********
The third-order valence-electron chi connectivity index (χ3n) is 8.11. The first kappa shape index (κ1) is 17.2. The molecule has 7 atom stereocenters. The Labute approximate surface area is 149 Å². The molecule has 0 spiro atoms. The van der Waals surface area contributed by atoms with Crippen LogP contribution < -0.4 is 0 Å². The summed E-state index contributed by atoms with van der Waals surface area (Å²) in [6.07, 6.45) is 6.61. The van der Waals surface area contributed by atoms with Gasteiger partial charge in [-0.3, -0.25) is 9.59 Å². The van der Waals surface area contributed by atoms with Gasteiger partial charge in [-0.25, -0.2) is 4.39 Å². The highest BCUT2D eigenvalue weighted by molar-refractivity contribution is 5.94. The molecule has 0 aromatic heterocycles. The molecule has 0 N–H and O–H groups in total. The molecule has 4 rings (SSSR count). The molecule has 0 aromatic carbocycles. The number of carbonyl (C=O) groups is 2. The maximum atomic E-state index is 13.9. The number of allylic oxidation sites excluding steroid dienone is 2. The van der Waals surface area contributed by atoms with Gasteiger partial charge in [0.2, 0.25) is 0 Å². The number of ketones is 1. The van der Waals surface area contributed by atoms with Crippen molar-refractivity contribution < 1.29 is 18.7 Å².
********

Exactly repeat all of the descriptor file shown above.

The third-order valence-electron chi connectivity index (χ3n) is 8.11. The first kappa shape index (κ1) is 17.2. The molecule has 7 atom stereocenters. The Labute approximate surface area is 149 Å². The molecule has 0 spiro atoms. The van der Waals surface area contributed by atoms with Crippen LogP contribution < -0.4 is 0 Å². The summed E-state index contributed by atoms with van der Waals surface area (Å²) in [6.07, 6.45) is 6.61. The van der Waals surface area contributed by atoms with Gasteiger partial charge in [-0.3, -0.25) is 9.59 Å². The van der Waals surface area contributed by atoms with Gasteiger partial charge in [-0.25, -0.2) is 4.39 Å². The highest BCUT2D eigenvalue weighted by molar-refractivity contribution is 5.94. The molecule has 0 aromatic heterocycles. The molecule has 0 N–H and O–H groups in total. The molecule has 4 rings (SSSR count). The molecule has 0 aromatic carbocycles. The number of carbonyl (C=O) groups is 2. The maximum atomic E-state index is 13.9. The number of allylic oxidation sites excluding steroid dienone is 2. The van der Waals surface area contributed by atoms with Gasteiger partial charge in [0.2, 0.25) is 0 Å². The number of ketones is 1. The van der Waals surface area contributed by atoms with Crippen molar-refractivity contribution < 1.29 is 18.7 Å².